The Doctor wants to Check Your Hormones not your “Whore Moans”: You Only Make that Mistake Once
Some days I feel like I could conquer the world, and even more so this weak lil’ Thyroid Cancer. But other days I feel totally lost in the finality of it all.
Yes, there will come a day (hopefully) that I am cancer-free. It is likely that I will get my voice back. The experts tell me that 90% of vocal cord paralysis self-corrects within a year. But the fact that I will take synthetic hormones FOR THE REST OF MY LIFE feels daunting and, quite honestly, depressing.
My relationship with hormones, up to this point, was based solely on the two days before my period when I’d cry thinking about how much I love my husband, while simultaneously questioning every life decision I’d ever made. You know, like women do.
In an effort to expand my understanding, I’ve joined several Thyroid Cancer support groups on Facebook. The consensus is that it usually takes 6-12 months to get your hormone cocktail just right, so you start to feel normal again. Problem is, I don’t know that I’ve ever been “normal.” It’s my favorite thing about myself. I’ve always seen the world a bit differently, a bit funnier and more fantastical than the average Joe.
My friends will tell you how I can laugh myself into a fit, finding humor in something no one else sees. Tears will stream down my face as I struggle to control myself long enough to share with them what I’ve found so dang funny. I was told once that I could survive solitary confinement because I’d be able to entertain myself to no end. I took it as a compliment.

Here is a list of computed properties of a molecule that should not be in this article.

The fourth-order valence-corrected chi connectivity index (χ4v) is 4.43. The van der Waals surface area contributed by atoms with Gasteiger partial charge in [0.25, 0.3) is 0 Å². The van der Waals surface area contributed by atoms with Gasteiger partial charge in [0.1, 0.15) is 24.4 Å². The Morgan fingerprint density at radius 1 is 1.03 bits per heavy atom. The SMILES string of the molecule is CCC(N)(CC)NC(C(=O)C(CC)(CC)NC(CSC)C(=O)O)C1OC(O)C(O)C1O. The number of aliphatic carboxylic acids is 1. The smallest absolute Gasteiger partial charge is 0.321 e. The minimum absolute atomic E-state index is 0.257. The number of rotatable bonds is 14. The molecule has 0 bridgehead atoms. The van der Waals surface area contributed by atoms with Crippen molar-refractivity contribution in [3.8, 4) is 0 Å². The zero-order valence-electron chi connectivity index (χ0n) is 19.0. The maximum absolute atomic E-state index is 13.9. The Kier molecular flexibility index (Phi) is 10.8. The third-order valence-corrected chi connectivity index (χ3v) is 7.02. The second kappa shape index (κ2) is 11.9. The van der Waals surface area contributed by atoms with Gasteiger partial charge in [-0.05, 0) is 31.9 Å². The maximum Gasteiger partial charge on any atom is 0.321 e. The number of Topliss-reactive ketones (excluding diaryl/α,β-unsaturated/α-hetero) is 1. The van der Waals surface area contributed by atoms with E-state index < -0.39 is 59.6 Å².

Since my thyroid surgery, and the hypothyroidism that came with the delicate organ being removed, I’ve only had fleeting moments that I have felt like myself. As I write this, I’m only two weeks into my new hormone regiment, so logically I know things should get better as the hormones build up in my system. But I’m terrified that I’ll struggle to be myself.
When I spend time with friends, I’m quieter. Sometimes because my voice is tired. Sometimes because my body is tired. And sometimes because my soul is tired. I know they see I’m not myself. I worry they don’t enjoy my company like they did when I was a clown. I get self-conscious about how quiet I am (in comparison to the friend they knew pre-ThyCa). I worry that they worry about me. I like being the funny one. I enjoy an audience. Go ahead, judge me. I don’t know that I know what I am, if I’m not an entertainer. I get angry thinking that cancer could have taken that from me.
Right now I’m on a dose of hormone the endocrinologist has selected for me based only on my height and weight. My height and weight! Possibly the two most arbitrary aspects of what makes me, ME. As time goes on, we will make adjustments based on my energy levels and mood. But there will NEVER come a point that we are done making adjustments. My body will change. I will age. This is something I will do FOREVER. Will this be the new thing that defines me? Will I become the friend with the Thyroid issue? Because I’m much more fulfilled being the friend that makes you pee your pants a little, the friend that makes you laugh when you feel like you could cry, the friend that always sees the good and the funny in every situation.
How will I define myself now? And way more importantly…Will I get a beard? ‘Cause I’d look terrible with a beard.
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